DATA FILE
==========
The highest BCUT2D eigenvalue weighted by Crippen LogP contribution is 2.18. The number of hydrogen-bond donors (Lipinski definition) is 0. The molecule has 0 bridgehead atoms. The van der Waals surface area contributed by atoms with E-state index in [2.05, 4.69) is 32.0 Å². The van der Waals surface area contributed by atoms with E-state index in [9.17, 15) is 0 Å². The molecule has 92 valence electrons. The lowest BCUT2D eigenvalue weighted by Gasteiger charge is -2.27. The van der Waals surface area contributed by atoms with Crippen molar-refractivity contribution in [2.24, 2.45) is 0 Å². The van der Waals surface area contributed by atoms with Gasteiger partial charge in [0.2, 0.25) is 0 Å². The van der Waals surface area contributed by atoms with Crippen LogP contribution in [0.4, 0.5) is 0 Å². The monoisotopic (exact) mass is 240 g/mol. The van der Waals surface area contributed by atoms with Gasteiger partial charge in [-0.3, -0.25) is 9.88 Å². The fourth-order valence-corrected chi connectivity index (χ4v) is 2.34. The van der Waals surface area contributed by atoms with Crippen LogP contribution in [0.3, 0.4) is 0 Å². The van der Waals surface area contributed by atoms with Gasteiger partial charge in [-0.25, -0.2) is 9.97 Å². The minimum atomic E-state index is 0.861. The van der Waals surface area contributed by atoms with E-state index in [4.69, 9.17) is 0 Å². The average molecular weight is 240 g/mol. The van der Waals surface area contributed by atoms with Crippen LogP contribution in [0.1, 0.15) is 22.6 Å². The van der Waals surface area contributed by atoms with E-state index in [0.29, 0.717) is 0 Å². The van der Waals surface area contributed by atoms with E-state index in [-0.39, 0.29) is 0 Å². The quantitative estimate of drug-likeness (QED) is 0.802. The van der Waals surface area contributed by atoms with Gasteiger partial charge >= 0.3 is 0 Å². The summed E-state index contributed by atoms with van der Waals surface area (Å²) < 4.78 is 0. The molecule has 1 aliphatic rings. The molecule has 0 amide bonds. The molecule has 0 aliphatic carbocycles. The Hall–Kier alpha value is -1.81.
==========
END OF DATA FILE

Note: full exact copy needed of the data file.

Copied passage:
The highest BCUT2D eigenvalue weighted by Crippen LogP contribution is 2.18. The number of hydrogen-bond donors (Lipinski definition) is 0. The molecule has 0 bridgehead atoms. The van der Waals surface area contributed by atoms with E-state index in [2.05, 4.69) is 32.0 Å². The van der Waals surface area contributed by atoms with E-state index in [9.17, 15) is 0 Å². The molecule has 92 valence electrons. The lowest BCUT2D eigenvalue weighted by Gasteiger charge is -2.27. The van der Waals surface area contributed by atoms with Crippen molar-refractivity contribution in [2.24, 2.45) is 0 Å². The van der Waals surface area contributed by atoms with Gasteiger partial charge in [0.2, 0.25) is 0 Å². The van der Waals surface area contributed by atoms with Crippen LogP contribution in [0.4, 0.5) is 0 Å². The monoisotopic (exact) mass is 240 g/mol. The van der Waals surface area contributed by atoms with Gasteiger partial charge in [-0.3, -0.25) is 9.88 Å². The fourth-order valence-corrected chi connectivity index (χ4v) is 2.34. The van der Waals surface area contributed by atoms with Crippen LogP contribution in [0.3, 0.4) is 0 Å². The van der Waals surface area contributed by atoms with Gasteiger partial charge in [-0.25, -0.2) is 9.97 Å². The minimum atomic E-state index is 0.861. The van der Waals surface area contributed by atoms with E-state index in [4.69, 9.17) is 0 Å². The average molecular weight is 240 g/mol. The van der Waals surface area contributed by atoms with Crippen LogP contribution in [0.1, 0.15) is 22.6 Å². The van der Waals surface area contributed by atoms with E-state index in [0.29, 0.717) is 0 Å². The van der Waals surface area contributed by atoms with E-state index in [-0.39, 0.29) is 0 Å². The quantitative estimate of drug-likeness (QED) is 0.802. The van der Waals surface area contributed by atoms with Gasteiger partial charge >= 0.3 is 0 Å². The summed E-state index contributed by atoms with van der Waals surface area (Å²) < 4.78 is 0. The molecule has 1 aliphatic rings. The molecule has 0 amide bonds. The molecule has 0 aliphatic carbocycles. The Hall–Kier alpha value is -1.81.